Santa Ana Estancia
|This article is part of a series on the|
Spanish missions in California
Rancho Santiago de Santa Ana, 1870s.
|Location:||Costa Mesa, California|
|Coordinates:||33° 40′ 23″ N, 117° 56′ 13″ W|
|Name as Founded:||Estancia de La Misión de San Juan Capistrano de Sajavit|
|English Translation:||Station of The Mission of Saint John Capistrano of Sajavit|
|Military District:||First |
|Primordial Place Name(s):||Lukup |
|Caretaker:||City of Costa Mesa|
|California Historical Landmark:||#227|
The Santa Ana Estancia was established by Spanish colonists on the west coast of North America in the present-day State of California, and has been known at times throughout the years as the "Costa Mesa Estancia," the "Diego Sepúlveda Adobe," the "Gabe Allen Adobe," or the "Polloreno Adobe." Designated as a California Historical Landmark, the adobe structure was built between 1817 and 1823 to house the mayordomo and herdsmen who tended the cattle and horses from nearby Mission San Juan Capistrano.
During his 1769 expedition into Alta California Father Junípero Serra named the area that today comprises the vast majority of Orange County Vallejo de Santa Ana (the Valley of Saint Anne, or Santa Ana Valley). Strategically situated on the banks of the Santa Ana River some six leguas (Spanish Leagues) north of the parent mission, the way-station also served as a lookout post when the French privateer Hipólito Bouchard attacked San Juan Capistrano on December 14, 1818. By 1820 the building and its surrounding lands became an official estancia (station, generically referred to as an estate or ranch), after which padres from the mission would visit regularly to bring "spiritual food" to the faithful. The Adobe and its surrounding property (a portion of the Rancho Santiago de Santa Ana) were deeded to Don Diego Sepúlveda (a former alcalde of the Pueblo of Los Angeles) around 1868. In 1872, lumber was used to repair the damaged adobe and to build a frame addition. The Adobe, which has since been restored to its original style using original construction methods, is the second oldest building still standing in Orange County, California, after Mission San Juan's "Serra's Chapel." Today the facility is maintained by the Costa Mesa Historical Society as a museum.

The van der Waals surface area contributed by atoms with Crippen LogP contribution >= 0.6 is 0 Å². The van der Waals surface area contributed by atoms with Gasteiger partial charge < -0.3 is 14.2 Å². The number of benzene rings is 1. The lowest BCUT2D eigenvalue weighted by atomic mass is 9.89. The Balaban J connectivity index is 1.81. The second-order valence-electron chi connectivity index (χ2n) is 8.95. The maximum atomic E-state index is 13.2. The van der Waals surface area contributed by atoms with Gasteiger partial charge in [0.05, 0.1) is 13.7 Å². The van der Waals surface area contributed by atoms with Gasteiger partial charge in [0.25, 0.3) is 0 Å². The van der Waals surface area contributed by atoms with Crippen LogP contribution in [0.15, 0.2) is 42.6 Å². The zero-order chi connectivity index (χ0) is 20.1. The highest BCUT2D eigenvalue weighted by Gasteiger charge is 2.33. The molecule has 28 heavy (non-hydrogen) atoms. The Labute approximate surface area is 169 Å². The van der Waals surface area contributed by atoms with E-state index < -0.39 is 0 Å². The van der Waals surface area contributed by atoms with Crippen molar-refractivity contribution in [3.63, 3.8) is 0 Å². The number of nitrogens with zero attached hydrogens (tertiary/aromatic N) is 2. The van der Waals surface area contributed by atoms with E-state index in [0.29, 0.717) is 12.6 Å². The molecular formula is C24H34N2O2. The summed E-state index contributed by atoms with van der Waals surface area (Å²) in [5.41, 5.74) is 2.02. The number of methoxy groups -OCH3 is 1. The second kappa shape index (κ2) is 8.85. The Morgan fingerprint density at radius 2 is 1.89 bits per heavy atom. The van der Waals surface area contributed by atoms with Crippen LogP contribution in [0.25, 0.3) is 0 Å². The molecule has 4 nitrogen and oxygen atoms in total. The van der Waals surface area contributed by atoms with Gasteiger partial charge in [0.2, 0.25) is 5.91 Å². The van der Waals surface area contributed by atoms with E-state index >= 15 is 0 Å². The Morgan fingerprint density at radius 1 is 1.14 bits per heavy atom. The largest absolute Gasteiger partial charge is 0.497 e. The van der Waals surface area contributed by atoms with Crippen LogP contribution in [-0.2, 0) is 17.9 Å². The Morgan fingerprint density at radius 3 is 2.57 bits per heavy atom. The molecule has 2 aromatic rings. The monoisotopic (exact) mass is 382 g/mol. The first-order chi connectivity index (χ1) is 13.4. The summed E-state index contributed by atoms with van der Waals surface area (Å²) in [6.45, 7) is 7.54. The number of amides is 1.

- (PD) Painting: Edward Vischer
- Engelhardt 1920, pp. v, 228: "The military district of San Diego embraced the Missions of San Diego, San Luis Rey, San Juan Capistrano, and San Gabriel..."
- Earl, p. 5
- Engelhardt, p. 114